As we go through severe weather season, chances for tornadoes are at their highest. Here are a few facts and myths on tornadoes from the National Weather Service.
“When confronted by a tornado warning, you should open all the windows in your house to equalize the pressure.” MYTH: This just wastes valuable time. Don’t worry about equalizing the pressure, the roof ripping off and the pickup truck smashing through the front wall will equalize the pressure for you.
“I live in a big city, a tornado wouldn’t hit a big city.” MYTH: Tornadoes have hit several large cities, including Dallas, Oklahoma City, Wichita Falls, St. Louis, Miami, and Salt Lake City. In fact, an urban tornado will have a lot more debris to toss around than a rural twister.
“My place doesn’t get tornadoes because it is protected by a river.” MYTH: Many tornadoes have crossed rivers and even gone on to cause widespread damage to the other side. For example, the Nachez, Mississippi, tornado of 1840tracked directly down the Mississippi River, killing hundreds, mostly on the water. Others have crossed large rivers without losing speed (they momentarily became water spouts) and devastated cities that folklore had thought immune to tornadoes. An example was the the Great St. Louis Cyclone of 1896 that jumped the Mississippi River.
“Tornadoes have picked people and items up, carried them some distance and then set them down without injury or damage.” FACT: People and animals have been transported up to a quarter mile or more without serious injury. Fragile items, such as sets of fine china, or glass-ware have been blown from houses and recovered, miles away, without any damage. However, given the quantity of airborne debris, these occurrences are the exception, rather than the norm.
“Hiding under a freeway overpass will protect me from a tornado.” MYTH: While the concrete and rebar in the bridge may offer some protection against flying debris, the overpass also acts as a wind tunnel and may actually serve to collect debris. When you abandon your vehicle at the overpass and climb up the sides, you are doing two things that are hazardous. First, you are blocking the roadway with your vehicle. When the tornado turns all the parked vehicles into a mangled, twisted ball and wedges them under the overpass, how will emergency vehicles get through? Second, the winds in a tornado tend to be faster with height. By climbing up off the ground, you place yourself in even greater danger from the tornado and flying debris. When coupled with the accelerated winds due to the wind tunnel (Venturi effect), these winds can easily exceed 300 mph. Unfortunately, at least three people hiding under underpasses during tornadoes have already been killed, and dozens have been injured by flying debris. If you realize you won’t be able to outrun an approaching tornado, you are much safer to abandon your vehicle, and take shelter in a road-side ditch or other low spot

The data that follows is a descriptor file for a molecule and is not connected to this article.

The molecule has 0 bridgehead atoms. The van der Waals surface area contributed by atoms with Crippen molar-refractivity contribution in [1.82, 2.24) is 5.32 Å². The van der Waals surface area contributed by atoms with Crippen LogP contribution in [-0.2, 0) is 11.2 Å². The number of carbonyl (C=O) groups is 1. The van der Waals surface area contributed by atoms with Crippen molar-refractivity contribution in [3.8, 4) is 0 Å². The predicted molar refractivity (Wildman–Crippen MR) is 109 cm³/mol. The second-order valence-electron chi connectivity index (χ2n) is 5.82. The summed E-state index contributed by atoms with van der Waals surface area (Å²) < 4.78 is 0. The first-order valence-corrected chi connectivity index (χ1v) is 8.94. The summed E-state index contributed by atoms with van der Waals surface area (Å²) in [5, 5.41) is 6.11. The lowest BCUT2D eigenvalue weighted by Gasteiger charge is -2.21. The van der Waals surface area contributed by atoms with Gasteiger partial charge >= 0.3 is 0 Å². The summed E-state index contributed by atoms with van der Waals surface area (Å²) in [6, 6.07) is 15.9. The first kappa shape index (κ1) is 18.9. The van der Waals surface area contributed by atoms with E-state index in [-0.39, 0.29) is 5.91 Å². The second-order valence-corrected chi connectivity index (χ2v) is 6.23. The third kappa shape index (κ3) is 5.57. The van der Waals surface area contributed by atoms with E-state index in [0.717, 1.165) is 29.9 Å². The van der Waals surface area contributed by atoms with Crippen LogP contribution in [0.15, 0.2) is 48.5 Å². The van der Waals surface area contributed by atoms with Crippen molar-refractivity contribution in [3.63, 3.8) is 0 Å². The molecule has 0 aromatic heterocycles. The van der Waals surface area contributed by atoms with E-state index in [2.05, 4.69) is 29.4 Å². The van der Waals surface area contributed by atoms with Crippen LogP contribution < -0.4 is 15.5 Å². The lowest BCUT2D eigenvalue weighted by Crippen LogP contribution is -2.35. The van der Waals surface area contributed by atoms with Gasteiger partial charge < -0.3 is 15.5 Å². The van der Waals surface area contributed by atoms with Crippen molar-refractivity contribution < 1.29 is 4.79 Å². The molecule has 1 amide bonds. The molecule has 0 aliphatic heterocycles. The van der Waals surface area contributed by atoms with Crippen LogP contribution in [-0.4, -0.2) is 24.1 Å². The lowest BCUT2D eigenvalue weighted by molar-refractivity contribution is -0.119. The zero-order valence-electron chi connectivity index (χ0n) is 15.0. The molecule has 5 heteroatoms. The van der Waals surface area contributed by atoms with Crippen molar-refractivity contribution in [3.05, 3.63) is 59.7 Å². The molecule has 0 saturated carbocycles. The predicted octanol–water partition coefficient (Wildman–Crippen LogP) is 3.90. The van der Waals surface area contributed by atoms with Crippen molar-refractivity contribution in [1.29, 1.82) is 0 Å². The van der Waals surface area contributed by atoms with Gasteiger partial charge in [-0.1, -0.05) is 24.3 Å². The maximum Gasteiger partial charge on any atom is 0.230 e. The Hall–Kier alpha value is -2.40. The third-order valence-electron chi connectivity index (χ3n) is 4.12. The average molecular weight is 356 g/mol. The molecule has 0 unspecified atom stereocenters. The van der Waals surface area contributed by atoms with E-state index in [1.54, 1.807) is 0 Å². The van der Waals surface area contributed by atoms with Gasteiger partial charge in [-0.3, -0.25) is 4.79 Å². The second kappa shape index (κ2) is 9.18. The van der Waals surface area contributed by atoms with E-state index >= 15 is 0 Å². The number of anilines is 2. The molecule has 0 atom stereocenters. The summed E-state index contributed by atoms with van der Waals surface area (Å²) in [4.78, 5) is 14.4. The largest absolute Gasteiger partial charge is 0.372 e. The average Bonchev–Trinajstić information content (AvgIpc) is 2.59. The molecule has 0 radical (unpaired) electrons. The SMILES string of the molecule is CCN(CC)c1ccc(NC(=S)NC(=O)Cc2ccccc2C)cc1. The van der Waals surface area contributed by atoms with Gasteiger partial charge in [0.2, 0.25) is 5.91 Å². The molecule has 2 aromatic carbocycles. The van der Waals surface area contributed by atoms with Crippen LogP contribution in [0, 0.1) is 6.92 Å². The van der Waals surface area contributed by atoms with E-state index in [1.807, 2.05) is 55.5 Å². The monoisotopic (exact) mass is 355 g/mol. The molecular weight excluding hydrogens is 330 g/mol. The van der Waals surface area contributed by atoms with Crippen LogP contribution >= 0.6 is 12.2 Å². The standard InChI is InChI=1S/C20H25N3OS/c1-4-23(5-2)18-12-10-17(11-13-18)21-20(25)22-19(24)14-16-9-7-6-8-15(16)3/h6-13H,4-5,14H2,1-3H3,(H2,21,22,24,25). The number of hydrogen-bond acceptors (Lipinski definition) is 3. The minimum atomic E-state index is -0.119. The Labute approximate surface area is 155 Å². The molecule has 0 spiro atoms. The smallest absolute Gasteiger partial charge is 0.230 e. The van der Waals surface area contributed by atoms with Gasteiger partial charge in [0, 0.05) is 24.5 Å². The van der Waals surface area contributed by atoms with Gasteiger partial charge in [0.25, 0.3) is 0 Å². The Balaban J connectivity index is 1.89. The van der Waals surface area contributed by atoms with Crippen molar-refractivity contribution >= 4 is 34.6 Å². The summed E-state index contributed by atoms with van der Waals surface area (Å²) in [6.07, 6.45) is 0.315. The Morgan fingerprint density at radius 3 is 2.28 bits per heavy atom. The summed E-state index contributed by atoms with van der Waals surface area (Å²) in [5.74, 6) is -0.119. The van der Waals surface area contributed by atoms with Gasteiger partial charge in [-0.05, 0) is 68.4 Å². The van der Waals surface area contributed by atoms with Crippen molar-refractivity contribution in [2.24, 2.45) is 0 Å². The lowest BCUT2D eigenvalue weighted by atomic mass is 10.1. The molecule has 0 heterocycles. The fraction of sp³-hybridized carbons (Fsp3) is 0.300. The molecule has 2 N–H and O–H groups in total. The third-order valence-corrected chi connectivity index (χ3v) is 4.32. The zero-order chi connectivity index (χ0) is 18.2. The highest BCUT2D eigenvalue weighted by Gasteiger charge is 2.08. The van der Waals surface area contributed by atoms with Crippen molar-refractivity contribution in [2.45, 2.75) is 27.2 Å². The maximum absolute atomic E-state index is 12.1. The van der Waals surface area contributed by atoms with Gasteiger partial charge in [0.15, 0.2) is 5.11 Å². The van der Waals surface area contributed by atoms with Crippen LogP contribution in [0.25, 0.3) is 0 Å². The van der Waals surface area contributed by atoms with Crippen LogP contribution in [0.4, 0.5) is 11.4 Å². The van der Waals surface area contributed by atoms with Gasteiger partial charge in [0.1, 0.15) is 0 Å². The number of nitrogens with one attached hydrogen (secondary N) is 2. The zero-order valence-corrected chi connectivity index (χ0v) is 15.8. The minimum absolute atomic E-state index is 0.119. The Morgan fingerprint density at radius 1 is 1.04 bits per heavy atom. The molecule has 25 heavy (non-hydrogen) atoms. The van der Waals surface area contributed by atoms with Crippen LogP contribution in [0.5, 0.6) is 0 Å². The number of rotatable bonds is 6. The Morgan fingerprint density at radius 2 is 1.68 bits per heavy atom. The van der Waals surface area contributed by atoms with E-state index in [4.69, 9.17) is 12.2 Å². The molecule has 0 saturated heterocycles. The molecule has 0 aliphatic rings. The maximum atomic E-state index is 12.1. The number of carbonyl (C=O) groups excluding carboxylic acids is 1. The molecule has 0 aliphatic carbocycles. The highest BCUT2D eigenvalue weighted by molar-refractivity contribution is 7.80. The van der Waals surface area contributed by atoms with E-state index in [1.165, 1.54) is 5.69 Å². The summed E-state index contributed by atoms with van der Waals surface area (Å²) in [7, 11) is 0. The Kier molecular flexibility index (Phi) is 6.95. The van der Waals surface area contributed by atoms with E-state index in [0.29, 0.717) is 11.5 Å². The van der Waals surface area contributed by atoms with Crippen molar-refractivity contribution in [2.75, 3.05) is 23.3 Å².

“To keep from being sucked into the tornado, I can tie myself to a well pipe, just like they did in the movie “Twister.” MYTH: While it is unlikely that a tornado will dislodge a deeply buried pipe, the rope you tie around yourself is more likely to act as a combination tetherball and cheese slicer. Lighter winds will likely cause you to be whipped around at the end of the rope, banging against anything within the radius of the rope. Stronger winds inside the tornado are just as likely to pull your body from the rope (and possibly not in one piece).
“A tornado is not coming directly at me, I am safe.” MYTH: Tornadoes have been known to act erratically, often changing directions quickly. Sturdy shelter is the only safe place to be during a tornado. Although it may be tempting to follow a tornado to get a cool photo, please leave the tornado chasing to trained meteorologists.
For information on tornado safety, visit the National Weather Service Tornado Safety page at www.weather.gov/safety/tornado.
Duane Friend is an environmental and energy stewardship educator with University of Illinois Extension.